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Cooperative pathogenicity in cystic fibrosis: Stenotrophomonas maltophilia modulates Pseudomonas aeruginosa virulence in mixed biofilm.

Pompilio A, Crocetta V, De Nicola S, Verginelli F, Fiscarelli E, Di Bonaventura G - Front Microbiol (2015)

Bottom Line: Conversely, no effect was observed on P. aeruginosa by S. maltophilia.Compared with monocultures, the adhesiveness of P. aeruginosa on CFBE41o- cells was significantly reduced by S. maltophilia, which probably acts by reducing P. aeruginosa's swimming motility.Taken together, our results suggest that the existence of reciprocal interference of S. maltophilia and P. aeruginosa in CF lung is plausible.

View Article: PubMed Central - PubMed

Affiliation: Department of Medical, Oral and Biotechnological Sciences, "G. d'Annunzio" University of Chieti-Pescara Chieti, Italy ; Aging Research Center (Ce.S.I.), "G. d'Annunzio" University Foundation Chieti, Italy.

ABSTRACT
The present study was undertaken in order to understand more about the interaction occurring between S. maltophilia and P. aeruginosa, which are frequently co-isolated from CF airways. For this purpose, S. maltophilia RR7 and P. aeruginosa RR8 strains, co-isolated from the lung of a chronically infected CF patient during a pulmonary exacerbation episode, were evaluated for reciprocal effect during planktonic growth, adhesion and biofilm formation onto both polystyrene and CF bronchial cell monolayer, motility, as well as for gene expression in mixed biofilms. P. aeruginosa significantly affected S. maltophilia growth in both planktonic and biofilm cultures, due to an inhibitory activity probably requiring direct contact. Conversely, no effect was observed on P. aeruginosa by S. maltophilia. Compared with monocultures, the adhesiveness of P. aeruginosa on CFBE41o- cells was significantly reduced by S. maltophilia, which probably acts by reducing P. aeruginosa's swimming motility. An opposite trend was observed for biofilm formation, confirming the findings obtained using polystyrene. When grown in mixed biofilm with S. maltophilia, P. aeruginosa significantly over-expressed aprA, and algD-codifying for protease and alginate, respectively-while the quorum sensing related rhlR and lasI genes were down-regulated. The induced alginate expression by P. aeruginosa might be responsible for the protection of S. maltophilia against tobramycin activity we observed in mixed biofilms. Taken together, our results suggest that the existence of reciprocal interference of S. maltophilia and P. aeruginosa in CF lung is plausible. In particular, S. maltophilia might confer some selective "fitness advantage" to P. aeruginosa under the specific conditions of chronic infection or, alternatively, increase the virulence of P. aeruginosa thus leading to pulmonary exacerbation.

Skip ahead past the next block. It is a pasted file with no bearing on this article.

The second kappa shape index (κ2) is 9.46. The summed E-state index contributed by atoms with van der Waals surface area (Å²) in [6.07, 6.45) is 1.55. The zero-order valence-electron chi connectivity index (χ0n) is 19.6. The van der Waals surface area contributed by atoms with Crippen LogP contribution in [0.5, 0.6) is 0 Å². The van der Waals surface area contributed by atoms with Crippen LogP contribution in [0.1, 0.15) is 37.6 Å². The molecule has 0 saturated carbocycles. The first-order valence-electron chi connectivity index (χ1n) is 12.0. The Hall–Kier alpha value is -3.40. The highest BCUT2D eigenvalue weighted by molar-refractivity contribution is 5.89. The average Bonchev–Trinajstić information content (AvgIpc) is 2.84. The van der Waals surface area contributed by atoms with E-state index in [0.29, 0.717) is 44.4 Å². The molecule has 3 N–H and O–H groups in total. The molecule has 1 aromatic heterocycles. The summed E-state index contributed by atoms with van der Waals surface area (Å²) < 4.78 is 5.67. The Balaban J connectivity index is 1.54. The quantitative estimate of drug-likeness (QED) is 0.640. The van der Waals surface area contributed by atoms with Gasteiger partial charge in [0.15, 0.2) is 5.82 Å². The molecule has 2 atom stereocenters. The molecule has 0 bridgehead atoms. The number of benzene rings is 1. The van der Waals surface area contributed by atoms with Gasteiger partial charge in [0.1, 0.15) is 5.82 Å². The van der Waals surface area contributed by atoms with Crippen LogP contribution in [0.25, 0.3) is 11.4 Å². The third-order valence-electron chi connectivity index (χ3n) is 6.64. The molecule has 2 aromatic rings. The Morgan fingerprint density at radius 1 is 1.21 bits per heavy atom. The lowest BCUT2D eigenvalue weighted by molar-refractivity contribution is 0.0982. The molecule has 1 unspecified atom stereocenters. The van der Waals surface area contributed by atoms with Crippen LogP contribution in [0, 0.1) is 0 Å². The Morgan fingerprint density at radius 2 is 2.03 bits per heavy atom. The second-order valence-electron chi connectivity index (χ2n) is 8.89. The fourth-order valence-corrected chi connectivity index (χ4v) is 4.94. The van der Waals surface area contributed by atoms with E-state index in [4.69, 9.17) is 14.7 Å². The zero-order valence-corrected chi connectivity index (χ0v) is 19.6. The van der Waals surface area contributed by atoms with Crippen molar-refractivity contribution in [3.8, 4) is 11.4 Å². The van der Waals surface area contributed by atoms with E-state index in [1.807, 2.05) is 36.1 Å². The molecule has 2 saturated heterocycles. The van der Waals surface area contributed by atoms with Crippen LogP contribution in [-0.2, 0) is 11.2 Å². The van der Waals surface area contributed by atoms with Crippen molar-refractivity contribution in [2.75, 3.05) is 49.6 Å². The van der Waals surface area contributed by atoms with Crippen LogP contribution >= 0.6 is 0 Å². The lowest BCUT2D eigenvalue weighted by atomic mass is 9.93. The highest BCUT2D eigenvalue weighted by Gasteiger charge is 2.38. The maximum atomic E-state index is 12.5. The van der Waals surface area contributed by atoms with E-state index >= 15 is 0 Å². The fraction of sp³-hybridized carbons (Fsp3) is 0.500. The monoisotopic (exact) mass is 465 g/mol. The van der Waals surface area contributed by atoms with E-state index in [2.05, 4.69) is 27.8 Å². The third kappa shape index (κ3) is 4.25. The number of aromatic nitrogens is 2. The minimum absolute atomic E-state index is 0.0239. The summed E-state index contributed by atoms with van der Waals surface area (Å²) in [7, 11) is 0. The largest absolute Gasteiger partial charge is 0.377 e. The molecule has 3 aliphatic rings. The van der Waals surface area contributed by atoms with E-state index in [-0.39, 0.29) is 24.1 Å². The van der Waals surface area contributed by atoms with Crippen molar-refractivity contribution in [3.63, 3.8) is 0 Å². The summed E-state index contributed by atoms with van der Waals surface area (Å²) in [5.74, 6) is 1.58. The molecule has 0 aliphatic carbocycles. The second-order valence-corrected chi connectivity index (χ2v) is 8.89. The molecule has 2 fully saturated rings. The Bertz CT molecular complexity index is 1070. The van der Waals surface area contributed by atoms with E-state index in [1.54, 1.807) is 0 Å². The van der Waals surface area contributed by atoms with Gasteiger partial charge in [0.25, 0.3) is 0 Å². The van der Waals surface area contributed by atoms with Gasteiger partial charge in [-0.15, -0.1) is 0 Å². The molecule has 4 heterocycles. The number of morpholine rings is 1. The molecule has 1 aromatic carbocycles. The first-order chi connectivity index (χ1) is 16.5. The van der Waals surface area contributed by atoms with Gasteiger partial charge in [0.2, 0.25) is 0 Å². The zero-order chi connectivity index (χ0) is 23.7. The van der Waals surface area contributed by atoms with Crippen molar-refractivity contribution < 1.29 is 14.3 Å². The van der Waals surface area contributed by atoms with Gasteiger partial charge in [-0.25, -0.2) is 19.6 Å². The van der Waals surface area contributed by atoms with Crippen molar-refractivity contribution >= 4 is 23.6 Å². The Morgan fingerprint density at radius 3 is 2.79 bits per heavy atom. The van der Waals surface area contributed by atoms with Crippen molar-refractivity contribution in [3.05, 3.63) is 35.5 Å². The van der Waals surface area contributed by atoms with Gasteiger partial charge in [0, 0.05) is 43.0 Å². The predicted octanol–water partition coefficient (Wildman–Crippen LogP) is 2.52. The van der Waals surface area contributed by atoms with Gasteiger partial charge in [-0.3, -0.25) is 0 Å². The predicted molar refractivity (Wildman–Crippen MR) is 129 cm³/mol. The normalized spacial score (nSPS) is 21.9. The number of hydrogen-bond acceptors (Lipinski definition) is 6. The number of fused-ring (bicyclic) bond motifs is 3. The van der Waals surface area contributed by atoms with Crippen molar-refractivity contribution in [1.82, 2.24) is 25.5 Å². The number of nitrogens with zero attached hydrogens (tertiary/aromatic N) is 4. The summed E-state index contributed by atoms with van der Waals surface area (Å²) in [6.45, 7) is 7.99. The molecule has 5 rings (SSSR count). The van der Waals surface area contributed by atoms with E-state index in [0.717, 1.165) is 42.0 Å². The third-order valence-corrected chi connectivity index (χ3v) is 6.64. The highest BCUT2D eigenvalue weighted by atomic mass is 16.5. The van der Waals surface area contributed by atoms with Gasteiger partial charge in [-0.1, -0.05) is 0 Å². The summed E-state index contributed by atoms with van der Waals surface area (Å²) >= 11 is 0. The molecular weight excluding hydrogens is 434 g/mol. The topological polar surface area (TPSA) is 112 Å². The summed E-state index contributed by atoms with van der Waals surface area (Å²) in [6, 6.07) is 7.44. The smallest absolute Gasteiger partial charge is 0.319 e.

No MeSH data available.


Related in: MedlinePlus

Adhesion and biofilm formation by S. maltophilia RR7 and P. aeruginosa RR8 onto CFBE41o- CF bronchial cells. CFBE41o- cell monolayers were exposed for (A) 3 h (adhesion assay) or (B) 24 h (biofilm formation assay) to S. maltophilia RR7 and P. aeruginosa RR8 (each at 106 CFU/ml; MOI: 10), tested as alone (RR7, RR8) or in mixed cultures (RR7combi, RR8combi). *p < 0.05, **p < 0.01, ANOVA + Newman-Keuls post-test. (C) In mixed cultures, the Competitive Index (CI) and the Relative Increase Ratio (RIR) were calculated as described in Materials and Methods. The results are shown as mean + SD (n = 6). **p < 0.01; unpaired t-test.
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Figure 4: Adhesion and biofilm formation by S. maltophilia RR7 and P. aeruginosa RR8 onto CFBE41o- CF bronchial cells. CFBE41o- cell monolayers were exposed for (A) 3 h (adhesion assay) or (B) 24 h (biofilm formation assay) to S. maltophilia RR7 and P. aeruginosa RR8 (each at 106 CFU/ml; MOI: 10), tested as alone (RR7, RR8) or in mixed cultures (RR7combi, RR8combi). *p < 0.05, **p < 0.01, ANOVA + Newman-Keuls post-test. (C) In mixed cultures, the Competitive Index (CI) and the Relative Increase Ratio (RIR) were calculated as described in Materials and Methods. The results are shown as mean + SD (n = 6). **p < 0.01; unpaired t-test.

Mentions: P. aeruginosa RR8 and S. maltophilia RR7 were evaluated, both alone and in mixed culture, for adhesion to, and biofilm formation onto, CFBE41o- CF cell monolayer. The results of the viable count assay are summarized in Figure 4.